Black teenage pregnancy: A dynamic social problem
From SAGE Open
While researchers have long set to determine if there is a tie between race and teenage pregnancy, according to this study, equating black teenagers with the problem of teenage pregnancy is a misrepresentation of today’s reality. The authors studied data from 1,580 teenage girls and found that while black teens are about twice as likely as white teens to ever be pregnant, pregnancy rates for black minors are in reality declining while rates for minor whites, although sporadic, have increased and from 2005-2006 and even exceeded those of poor minor blacks. “Apparently, teen pregnancy is becoming more of a problem for affluent and poor white minors of late compared with their black counterparts as reflected in their recent rates”.
The paper reveals that poor economic conditions are a true marker of disparity between black and white pregnant teens. When unemployment rates were high, black teenagers were seven times more likely to have ever been pregnant than white teenagers. Conversely, in better economies, when unemployment rates are low, there is almost no difference between reported teenage pregnancies for black and white teenagers. Black teenagers and teenagers from lower-income homes have a greater likelihood of reporting having ever been pregnant than white teenagers or teenagers who come from higher-income homes.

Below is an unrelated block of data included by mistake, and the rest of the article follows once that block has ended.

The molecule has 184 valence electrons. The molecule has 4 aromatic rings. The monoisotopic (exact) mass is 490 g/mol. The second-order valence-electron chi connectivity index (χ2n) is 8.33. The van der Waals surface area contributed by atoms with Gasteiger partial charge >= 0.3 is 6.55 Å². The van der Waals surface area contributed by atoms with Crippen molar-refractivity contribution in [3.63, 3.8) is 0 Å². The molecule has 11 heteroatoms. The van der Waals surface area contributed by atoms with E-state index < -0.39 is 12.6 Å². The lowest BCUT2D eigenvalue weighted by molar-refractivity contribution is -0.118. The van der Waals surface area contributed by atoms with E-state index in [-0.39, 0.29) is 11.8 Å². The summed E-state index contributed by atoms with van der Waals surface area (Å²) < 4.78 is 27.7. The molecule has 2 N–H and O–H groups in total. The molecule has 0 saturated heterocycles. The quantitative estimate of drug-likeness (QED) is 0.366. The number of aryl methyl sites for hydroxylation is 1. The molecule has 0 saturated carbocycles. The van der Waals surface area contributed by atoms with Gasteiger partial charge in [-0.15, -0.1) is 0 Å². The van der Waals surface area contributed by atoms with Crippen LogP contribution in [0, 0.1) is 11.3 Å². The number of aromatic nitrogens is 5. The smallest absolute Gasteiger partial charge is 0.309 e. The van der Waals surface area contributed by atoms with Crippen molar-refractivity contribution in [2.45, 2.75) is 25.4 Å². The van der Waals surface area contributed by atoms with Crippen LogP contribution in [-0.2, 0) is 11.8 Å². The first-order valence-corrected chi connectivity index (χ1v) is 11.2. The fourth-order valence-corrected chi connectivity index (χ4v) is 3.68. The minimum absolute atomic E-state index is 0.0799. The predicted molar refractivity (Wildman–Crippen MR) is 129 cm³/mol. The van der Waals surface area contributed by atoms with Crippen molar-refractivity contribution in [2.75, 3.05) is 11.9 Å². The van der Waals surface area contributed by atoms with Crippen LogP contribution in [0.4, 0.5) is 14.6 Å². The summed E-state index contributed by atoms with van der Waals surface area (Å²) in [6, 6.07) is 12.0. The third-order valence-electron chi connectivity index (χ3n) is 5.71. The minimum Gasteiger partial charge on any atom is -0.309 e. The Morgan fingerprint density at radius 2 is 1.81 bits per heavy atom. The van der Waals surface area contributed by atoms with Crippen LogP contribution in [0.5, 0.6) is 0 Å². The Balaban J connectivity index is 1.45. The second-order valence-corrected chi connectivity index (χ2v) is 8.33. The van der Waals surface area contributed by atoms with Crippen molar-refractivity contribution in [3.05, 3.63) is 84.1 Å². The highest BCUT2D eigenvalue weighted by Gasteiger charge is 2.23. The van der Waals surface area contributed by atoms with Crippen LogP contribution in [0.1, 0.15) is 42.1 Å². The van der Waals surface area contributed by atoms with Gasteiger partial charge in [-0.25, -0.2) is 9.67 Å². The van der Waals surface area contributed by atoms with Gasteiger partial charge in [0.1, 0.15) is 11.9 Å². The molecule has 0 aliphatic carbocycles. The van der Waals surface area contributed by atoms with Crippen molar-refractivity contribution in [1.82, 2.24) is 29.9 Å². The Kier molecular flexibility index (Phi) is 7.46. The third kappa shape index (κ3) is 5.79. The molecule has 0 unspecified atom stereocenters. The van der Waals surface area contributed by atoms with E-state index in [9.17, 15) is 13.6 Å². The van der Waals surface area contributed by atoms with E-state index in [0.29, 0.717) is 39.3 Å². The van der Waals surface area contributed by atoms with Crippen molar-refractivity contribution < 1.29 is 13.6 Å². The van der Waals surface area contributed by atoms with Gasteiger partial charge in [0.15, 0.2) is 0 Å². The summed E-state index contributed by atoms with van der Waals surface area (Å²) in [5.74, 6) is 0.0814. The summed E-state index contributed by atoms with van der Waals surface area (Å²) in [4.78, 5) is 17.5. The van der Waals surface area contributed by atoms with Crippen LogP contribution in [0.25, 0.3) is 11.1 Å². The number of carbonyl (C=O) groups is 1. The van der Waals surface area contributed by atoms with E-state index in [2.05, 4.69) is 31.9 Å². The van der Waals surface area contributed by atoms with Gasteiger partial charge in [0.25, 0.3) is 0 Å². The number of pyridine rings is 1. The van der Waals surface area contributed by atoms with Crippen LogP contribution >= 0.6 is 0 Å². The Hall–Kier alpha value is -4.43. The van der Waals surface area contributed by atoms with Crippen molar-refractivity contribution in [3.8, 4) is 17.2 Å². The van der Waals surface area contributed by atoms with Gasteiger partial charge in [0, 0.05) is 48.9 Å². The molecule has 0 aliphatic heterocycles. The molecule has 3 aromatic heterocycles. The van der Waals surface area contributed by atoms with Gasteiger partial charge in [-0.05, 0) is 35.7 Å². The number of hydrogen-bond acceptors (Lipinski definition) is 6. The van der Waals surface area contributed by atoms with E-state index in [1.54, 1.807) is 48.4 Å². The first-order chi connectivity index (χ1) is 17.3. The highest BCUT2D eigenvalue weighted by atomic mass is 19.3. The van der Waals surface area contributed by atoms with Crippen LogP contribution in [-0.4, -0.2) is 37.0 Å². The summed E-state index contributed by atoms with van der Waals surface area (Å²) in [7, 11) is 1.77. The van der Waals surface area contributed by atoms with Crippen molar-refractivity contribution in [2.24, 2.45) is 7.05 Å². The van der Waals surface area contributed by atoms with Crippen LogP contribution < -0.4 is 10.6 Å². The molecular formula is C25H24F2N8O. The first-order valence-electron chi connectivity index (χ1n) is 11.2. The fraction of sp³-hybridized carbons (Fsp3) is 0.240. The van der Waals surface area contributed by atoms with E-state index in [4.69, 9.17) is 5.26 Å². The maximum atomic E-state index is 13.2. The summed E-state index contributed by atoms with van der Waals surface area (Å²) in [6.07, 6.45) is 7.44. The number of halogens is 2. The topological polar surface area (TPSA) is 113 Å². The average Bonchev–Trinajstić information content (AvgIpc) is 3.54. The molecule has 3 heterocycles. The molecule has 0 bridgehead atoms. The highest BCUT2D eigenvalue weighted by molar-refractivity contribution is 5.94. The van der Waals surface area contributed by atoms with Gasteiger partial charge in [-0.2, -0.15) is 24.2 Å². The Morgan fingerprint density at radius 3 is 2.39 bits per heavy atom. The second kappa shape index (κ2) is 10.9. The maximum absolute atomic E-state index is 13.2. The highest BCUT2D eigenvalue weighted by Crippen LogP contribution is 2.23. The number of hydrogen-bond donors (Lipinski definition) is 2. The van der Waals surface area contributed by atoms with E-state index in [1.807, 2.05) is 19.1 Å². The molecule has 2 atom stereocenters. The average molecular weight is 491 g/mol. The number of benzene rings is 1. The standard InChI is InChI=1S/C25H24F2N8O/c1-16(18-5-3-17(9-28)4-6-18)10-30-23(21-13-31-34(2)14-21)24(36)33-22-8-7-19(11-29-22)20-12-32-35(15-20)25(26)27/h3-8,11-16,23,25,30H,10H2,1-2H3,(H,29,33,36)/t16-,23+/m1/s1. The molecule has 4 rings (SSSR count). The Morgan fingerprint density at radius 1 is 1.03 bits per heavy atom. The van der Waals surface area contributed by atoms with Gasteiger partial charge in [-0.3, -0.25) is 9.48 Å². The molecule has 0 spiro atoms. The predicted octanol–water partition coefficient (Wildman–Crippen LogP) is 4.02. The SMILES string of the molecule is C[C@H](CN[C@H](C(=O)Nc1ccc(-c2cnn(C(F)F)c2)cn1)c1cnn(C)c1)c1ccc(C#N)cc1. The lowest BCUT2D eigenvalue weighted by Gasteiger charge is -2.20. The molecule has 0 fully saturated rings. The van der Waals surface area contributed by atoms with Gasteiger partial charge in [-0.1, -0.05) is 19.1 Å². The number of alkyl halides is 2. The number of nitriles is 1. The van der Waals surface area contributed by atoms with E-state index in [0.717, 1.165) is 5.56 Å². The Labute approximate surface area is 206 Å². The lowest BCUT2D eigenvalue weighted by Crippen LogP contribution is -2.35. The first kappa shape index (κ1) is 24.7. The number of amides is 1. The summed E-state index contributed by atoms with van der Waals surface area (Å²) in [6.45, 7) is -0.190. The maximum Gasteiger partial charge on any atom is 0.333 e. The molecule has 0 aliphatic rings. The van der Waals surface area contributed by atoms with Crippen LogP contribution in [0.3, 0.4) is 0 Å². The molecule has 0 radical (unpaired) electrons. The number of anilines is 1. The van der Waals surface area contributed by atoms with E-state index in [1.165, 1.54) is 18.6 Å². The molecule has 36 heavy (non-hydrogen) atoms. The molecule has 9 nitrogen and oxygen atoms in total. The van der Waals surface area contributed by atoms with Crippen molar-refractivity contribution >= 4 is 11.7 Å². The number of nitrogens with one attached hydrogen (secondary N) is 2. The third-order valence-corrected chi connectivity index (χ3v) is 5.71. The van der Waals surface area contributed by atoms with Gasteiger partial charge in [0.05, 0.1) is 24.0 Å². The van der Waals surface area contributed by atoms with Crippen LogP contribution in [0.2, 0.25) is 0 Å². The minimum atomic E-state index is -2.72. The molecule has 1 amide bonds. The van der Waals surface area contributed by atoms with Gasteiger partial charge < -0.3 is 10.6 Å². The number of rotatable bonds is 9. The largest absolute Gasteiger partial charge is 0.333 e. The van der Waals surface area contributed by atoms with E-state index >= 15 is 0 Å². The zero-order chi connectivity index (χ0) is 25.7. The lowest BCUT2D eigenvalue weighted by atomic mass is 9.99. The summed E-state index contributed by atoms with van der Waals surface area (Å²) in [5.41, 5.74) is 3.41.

This article examines the relative importance of race and socioeconomic status (SES) in determining whether Black and White teenagers report having ever been pregnant. Data gathered from 1999 to 2006 by the National Center for Health Statistics of the Center for Disease Control and Prevention included 1,580 Black and White females aged 15 to 19 years. Results supported the effects of race and SES, with SES having the stronger effect. However, the effects of race and SES differ when controlling for the state of the economy. No difference between Blacks and Whites was found during better economic times. During 2003-2004, the period of greatest economic stress, race was determined to be the only predictor of teenage pregnancy. In particular, during 2005-2006, the reduction in pregnancy rates for Black minors (15-17) fell below those for White minors within their respective SES categories. Policy implications are discussed in light of these findings.
Winters, L., & Winters, P. (2012). Black Teenage Pregnancy: A Dynamic Social Problem SAGE Open DOI: 10.1177/2158244012436563